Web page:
Two Iraqi army officers told Western journalists that the security forces had received orders to leave Mosul after ISIS captured the Ghizlani army base in southern Mosul and freed several hundred prisoners from a high-security prison.

One pro-ISIS Twitter feed said ISIS had released about 3,000 people from three prisons, although other estimates were lower. The really bad news is these escapees were identified by a police source as belonging mainly to Al-Qaeda and ISIS, adding further seasoned and motivated fighters to the latter’s ranks.

An official in the Ministry of the Interior bluntly told AFP that “the city of Mosul is outside the control of the state and at the mercy of the militants.” As Maliki is the Minister of the Interior as well as Commander-in-Chief of the armed forces, there seems to be some nuanced criticism in that statement. That criticism might soon snowball.

As the army and police withdrew from Mosul they adopted scorched-earth tactics, setting fire to fuel and ammunition depots to prevent the extremists from gaining access to them.

Other Iraqi security forces were reported to have abandoned their posts; they took off their uniforms and ran away as ISIS overran the provincial government headquarters and other key buildings.

The morale of the Iraqi armed forces in Mosul has clearly collapsed, and they are running scared from a fighting force that is better trained, better led, better organized and better motivated.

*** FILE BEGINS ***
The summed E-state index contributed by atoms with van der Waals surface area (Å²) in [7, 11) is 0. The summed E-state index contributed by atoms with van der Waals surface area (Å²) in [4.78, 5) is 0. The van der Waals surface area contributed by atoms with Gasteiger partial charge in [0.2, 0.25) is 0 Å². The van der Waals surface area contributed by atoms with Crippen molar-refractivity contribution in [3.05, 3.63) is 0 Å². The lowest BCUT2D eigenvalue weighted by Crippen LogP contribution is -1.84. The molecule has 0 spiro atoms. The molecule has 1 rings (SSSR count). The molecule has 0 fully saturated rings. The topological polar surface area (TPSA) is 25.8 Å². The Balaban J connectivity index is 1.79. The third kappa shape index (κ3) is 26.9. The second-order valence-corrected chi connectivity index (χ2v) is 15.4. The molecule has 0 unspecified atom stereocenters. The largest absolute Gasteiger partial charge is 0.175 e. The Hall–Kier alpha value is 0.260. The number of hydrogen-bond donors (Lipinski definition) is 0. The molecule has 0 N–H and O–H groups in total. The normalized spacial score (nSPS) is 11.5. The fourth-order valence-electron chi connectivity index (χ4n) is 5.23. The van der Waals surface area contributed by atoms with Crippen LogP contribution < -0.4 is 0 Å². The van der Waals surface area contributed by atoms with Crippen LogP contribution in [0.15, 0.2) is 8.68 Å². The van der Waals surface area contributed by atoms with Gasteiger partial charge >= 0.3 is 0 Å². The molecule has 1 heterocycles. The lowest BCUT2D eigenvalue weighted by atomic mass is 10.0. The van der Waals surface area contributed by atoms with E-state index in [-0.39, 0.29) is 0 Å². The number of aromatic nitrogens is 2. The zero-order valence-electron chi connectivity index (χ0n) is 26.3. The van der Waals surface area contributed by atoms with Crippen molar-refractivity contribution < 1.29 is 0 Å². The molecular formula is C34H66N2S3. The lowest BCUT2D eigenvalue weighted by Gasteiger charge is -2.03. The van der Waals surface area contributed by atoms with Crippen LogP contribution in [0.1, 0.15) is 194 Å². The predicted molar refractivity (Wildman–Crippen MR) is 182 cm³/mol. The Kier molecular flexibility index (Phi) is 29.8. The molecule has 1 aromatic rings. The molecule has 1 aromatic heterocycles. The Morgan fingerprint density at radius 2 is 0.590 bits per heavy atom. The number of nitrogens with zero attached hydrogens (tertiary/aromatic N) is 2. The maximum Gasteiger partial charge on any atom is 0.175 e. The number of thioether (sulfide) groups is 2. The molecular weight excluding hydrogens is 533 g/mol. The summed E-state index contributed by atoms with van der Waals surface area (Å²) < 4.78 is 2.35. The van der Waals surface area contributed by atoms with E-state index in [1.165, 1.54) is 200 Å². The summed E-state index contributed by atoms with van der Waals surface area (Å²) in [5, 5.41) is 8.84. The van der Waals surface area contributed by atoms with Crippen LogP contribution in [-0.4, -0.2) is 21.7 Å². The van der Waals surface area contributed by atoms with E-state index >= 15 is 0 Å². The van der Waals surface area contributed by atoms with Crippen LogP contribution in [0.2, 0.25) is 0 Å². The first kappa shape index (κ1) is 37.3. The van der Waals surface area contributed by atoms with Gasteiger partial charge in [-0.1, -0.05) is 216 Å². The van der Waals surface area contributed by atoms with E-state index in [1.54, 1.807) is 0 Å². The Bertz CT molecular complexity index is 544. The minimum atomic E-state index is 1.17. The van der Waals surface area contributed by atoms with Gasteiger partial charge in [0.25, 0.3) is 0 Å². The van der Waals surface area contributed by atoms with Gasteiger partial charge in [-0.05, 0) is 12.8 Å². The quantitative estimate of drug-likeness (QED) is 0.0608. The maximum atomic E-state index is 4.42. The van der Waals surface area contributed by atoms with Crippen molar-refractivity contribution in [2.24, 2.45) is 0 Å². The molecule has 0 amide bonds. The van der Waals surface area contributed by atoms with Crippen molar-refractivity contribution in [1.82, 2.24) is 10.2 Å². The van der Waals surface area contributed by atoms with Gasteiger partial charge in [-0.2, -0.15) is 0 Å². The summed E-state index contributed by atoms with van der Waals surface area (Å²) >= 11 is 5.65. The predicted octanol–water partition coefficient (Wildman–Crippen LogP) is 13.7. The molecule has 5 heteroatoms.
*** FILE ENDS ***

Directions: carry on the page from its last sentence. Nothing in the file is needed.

ISIS has honed its hit-and-run tactics in what the British Army call Fighting In Built-Up Areas (FIBUA) in Syria, and has more of a stomach for the close-quarter mayhem that this entails.

The Iraqi army lacks FIBUA training and no longer has UK or US forces to call upon, nor does it have the intelligence collection and exploitation capability needed to find, fix and destroy ISIS.

Reuters quoted an army colonel at the local military headquarters as saying: “We have lost Mosul this morning. Army and police forces left their positions and ISIS terrorists are in full control. It’s a total collapse for the security forces.”

Military, police and security sources reported that ISIS extremists, armed with anti-aircraft weapons and rocket-propelled grenades, now were in control of almost all military and police checkpoints in and around Mosul.

The fall of Mosul is a body blow to Baghdad’s increasingly flawed attempts to counter the bushfire of Sunni extremism that is raging out of control across the west and north of Iraq. ISIS now dominates and controls territory in eastern Syria and western and northern Iraq: the site of the Islamist Caliphate they are trying to create.

Equally worrying as the militant group’s ability to overrun army bases is the fact that ISIS has allied with other extremist groups, thus exponentially increasing the threat they pose—not forgetting the fresh blood they have released from prison, who, to a man, will want revenge on the Shi’ite-dominated government.

As a result of the violence, thousands of families are fleeing or have already fled Mosul, causing gridlock on the choked roads leading towards Kurdistan, which shares a border with Nineveh province, of which Mosul is the capital.